Head to your local supermarket and you’ll find probiotic foods and drinks that could help to improve your health. These include yoghurts containing added probiotics and an assortment of milk drinks fermented with probiotics.
Studies have shown that some probiotics, which are live microorganisms that confer health benefits when consumed, could relieve the symptoms of irritable bowel syndrome, prevent diarrhoea caused by infections and antibiotics, reduce bone density loss and improve the digestion and absorption of food and nutrients.
Their positive health effects are why Associate Professor Liu Shao Quan, who is part of the National University of Singapore’s (NUS) Food Science and Technology Programme, has dedicated part of his research to developing new probiotic foods and drinks that could appeal to more people and expand the options for a healthier diet.
Over the past few years, he and his students have created probiotic beer – a first in the market – and two other probiotic beverages made with durian pulp and okara respectively. Okara is soy pulp that is leftover from the production of soy products such as soy milk and tofu.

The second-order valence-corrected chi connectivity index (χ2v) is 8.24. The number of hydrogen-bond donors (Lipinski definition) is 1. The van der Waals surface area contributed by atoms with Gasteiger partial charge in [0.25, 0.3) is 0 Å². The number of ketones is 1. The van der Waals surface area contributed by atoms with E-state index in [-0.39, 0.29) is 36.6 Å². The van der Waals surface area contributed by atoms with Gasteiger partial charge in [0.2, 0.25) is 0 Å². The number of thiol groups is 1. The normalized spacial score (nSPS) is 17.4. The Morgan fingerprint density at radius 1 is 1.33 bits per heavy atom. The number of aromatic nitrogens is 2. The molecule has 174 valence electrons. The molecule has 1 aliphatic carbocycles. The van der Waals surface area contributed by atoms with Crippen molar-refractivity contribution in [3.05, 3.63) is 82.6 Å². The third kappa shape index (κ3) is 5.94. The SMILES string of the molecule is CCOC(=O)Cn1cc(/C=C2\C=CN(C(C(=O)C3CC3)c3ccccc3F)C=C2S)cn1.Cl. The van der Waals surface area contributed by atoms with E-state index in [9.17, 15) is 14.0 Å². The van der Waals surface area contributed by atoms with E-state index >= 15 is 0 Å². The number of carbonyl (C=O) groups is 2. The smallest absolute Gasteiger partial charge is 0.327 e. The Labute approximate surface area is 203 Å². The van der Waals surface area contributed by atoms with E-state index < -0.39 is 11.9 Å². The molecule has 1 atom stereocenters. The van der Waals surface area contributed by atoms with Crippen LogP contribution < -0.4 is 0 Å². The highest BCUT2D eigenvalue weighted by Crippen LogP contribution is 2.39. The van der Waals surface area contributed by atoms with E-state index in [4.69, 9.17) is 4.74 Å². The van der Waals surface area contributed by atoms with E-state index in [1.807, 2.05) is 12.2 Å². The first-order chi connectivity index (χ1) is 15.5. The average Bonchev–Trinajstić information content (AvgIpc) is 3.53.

Prof Liu said of the probiotic beer: “The general health benefits associated with consuming foods and beverages with probiotic strains have driven demand for them up dramatically. In recent years, consumption of craft or specialty beers has become more popular too. I am confident that our probiotic, gut-friendly beer will be well-received by beer drinkers, as they can now enjoy their beers and be healthy.”
Prof Liu will speak about the difficulties of keeping probiotics alive in foods and drinks, and his research to improve their survival chances at this year’s Vitafoods Asia 2018 conference, which will take place on Sept 11 and 12 at Singapore’s Marina Bay Sands Expo and Convention Centre.